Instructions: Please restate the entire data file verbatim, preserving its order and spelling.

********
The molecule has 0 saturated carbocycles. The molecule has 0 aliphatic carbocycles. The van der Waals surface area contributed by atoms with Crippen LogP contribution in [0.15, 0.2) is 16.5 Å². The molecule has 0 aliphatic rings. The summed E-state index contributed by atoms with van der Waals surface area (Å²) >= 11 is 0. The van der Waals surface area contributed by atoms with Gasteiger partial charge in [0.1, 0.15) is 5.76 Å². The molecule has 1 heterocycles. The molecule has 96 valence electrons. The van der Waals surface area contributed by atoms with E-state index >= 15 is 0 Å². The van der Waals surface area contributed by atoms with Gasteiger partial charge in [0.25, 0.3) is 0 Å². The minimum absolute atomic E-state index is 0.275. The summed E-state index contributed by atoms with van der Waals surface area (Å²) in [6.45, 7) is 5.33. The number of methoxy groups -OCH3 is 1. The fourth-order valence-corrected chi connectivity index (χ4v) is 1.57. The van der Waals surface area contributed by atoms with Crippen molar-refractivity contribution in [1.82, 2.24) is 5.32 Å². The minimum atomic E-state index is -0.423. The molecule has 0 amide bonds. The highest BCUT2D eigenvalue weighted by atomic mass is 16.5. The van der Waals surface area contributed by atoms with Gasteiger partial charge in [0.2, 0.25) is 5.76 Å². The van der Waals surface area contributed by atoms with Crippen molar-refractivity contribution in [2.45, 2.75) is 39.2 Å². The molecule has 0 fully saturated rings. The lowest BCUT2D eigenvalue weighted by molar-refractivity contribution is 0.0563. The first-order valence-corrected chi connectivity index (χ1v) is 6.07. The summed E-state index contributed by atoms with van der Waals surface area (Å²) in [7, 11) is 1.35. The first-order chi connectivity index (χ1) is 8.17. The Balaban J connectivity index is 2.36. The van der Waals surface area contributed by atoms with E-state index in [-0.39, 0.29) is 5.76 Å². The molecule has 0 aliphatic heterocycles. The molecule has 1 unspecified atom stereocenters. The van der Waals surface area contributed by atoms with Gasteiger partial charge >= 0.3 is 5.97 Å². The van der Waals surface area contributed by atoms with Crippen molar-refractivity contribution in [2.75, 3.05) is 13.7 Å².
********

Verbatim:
The molecule has 0 saturated carbocycles. The molecule has 0 aliphatic carbocycles. The van der Waals surface area contributed by atoms with Crippen LogP contribution in [0.15, 0.2) is 16.5 Å². The molecule has 0 aliphatic rings. The summed E-state index contributed by atoms with van der Waals surface area (Å²) >= 11 is 0. The van der Waals surface area contributed by atoms with Gasteiger partial charge in [0.1, 0.15) is 5.76 Å². The molecule has 1 heterocycles. The molecule has 96 valence electrons. The van der Waals surface area contributed by atoms with E-state index >= 15 is 0 Å². The van der Waals surface area contributed by atoms with Gasteiger partial charge in [0.25, 0.3) is 0 Å². The minimum absolute atomic E-state index is 0.275. The summed E-state index contributed by atoms with van der Waals surface area (Å²) in [6.45, 7) is 5.33. The number of methoxy groups -OCH3 is 1. The fourth-order valence-corrected chi connectivity index (χ4v) is 1.57. The van der Waals surface area contributed by atoms with Crippen molar-refractivity contribution in [1.82, 2.24) is 5.32 Å². The minimum atomic E-state index is -0.423. The molecule has 0 amide bonds. The highest BCUT2D eigenvalue weighted by atomic mass is 16.5. The van der Waals surface area contributed by atoms with Gasteiger partial charge in [0.2, 0.25) is 5.76 Å². The van der Waals surface area contributed by atoms with Crippen molar-refractivity contribution in [2.45, 2.75) is 39.2 Å². The molecule has 0 fully saturated rings. The lowest BCUT2D eigenvalue weighted by molar-refractivity contribution is 0.0563. The first-order valence-corrected chi connectivity index (χ1v) is 6.07. The summed E-state index contributed by atoms with van der Waals surface area (Å²) in [7, 11) is 1.35. The first-order chi connectivity index (χ1) is 8.17. The Balaban J connectivity index is 2.36. The van der Waals surface area contributed by atoms with E-state index in [-0.39, 0.29) is 5.76 Å². The molecule has 0 aliphatic heterocycles. The molecule has 1 unspecified atom stereocenters. The van der Waals surface area contributed by atoms with Gasteiger partial charge >= 0.3 is 5.97 Å². The van der Waals surface area contributed by atoms with Crippen molar-refractivity contribution in [2.75, 3.05) is 13.7 Å².